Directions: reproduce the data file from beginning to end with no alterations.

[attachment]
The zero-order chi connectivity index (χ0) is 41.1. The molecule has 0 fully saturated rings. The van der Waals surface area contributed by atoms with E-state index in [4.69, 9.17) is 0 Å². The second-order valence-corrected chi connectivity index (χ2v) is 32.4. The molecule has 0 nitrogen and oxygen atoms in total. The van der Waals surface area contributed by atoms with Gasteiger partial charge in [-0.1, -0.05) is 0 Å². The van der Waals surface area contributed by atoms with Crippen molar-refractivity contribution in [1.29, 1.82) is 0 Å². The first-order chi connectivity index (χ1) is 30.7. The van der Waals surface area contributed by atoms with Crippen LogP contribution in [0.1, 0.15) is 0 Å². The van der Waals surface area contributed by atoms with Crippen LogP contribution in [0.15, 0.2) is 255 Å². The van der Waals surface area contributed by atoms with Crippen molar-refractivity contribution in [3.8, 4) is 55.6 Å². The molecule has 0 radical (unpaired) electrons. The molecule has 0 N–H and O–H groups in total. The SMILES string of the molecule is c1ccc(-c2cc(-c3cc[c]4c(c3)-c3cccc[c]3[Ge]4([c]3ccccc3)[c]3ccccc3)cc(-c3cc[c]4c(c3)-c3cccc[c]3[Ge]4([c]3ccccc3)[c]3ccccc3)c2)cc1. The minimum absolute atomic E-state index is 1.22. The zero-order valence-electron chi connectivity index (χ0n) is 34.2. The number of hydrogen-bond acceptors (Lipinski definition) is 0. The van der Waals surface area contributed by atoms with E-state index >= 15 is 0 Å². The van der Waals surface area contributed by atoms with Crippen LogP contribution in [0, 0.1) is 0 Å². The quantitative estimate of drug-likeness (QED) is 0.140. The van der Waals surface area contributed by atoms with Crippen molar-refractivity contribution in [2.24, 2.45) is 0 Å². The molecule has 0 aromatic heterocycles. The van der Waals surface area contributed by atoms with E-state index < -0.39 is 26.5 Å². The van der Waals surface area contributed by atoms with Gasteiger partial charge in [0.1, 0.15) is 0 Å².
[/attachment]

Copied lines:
The zero-order chi connectivity index (χ0) is 41.1. The molecule has 0 fully saturated rings. The van der Waals surface area contributed by atoms with E-state index in [4.69, 9.17) is 0 Å². The second-order valence-corrected chi connectivity index (χ2v) is 32.4. The molecule has 0 nitrogen and oxygen atoms in total. The van der Waals surface area contributed by atoms with Gasteiger partial charge in [-0.1, -0.05) is 0 Å². The van der Waals surface area contributed by atoms with Crippen molar-refractivity contribution in [1.29, 1.82) is 0 Å². The first-order chi connectivity index (χ1) is 30.7. The van der Waals surface area contributed by atoms with Crippen LogP contribution in [0.1, 0.15) is 0 Å². The van der Waals surface area contributed by atoms with Crippen LogP contribution in [0.15, 0.2) is 255 Å². The van der Waals surface area contributed by atoms with Crippen molar-refractivity contribution in [3.8, 4) is 55.6 Å². The molecule has 0 radical (unpaired) electrons. The molecule has 0 N–H and O–H groups in total. The SMILES string of the molecule is c1ccc(-c2cc(-c3cc[c]4c(c3)-c3cccc[c]3[Ge]4([c]3ccccc3)[c]3ccccc3)cc(-c3cc[c]4c(c3)-c3cccc[c]3[Ge]4([c]3ccccc3)[c]3ccccc3)c2)cc1. The minimum absolute atomic E-state index is 1.22. The zero-order valence-electron chi connectivity index (χ0n) is 34.2. The number of hydrogen-bond acceptors (Lipinski definition) is 0. The van der Waals surface area contributed by atoms with E-state index >= 15 is 0 Å². The van der Waals surface area contributed by atoms with Crippen LogP contribution in [0, 0.1) is 0 Å². The quantitative estimate of drug-likeness (QED) is 0.140. The van der Waals surface area contributed by atoms with Crippen molar-refractivity contribution in [2.24, 2.45) is 0 Å². The molecule has 0 aromatic heterocycles. The van der Waals surface area contributed by atoms with E-state index < -0.39 is 26.5 Å². The van der Waals surface area contributed by atoms with Gasteiger partial charge in [0.1, 0.15) is 0 Å².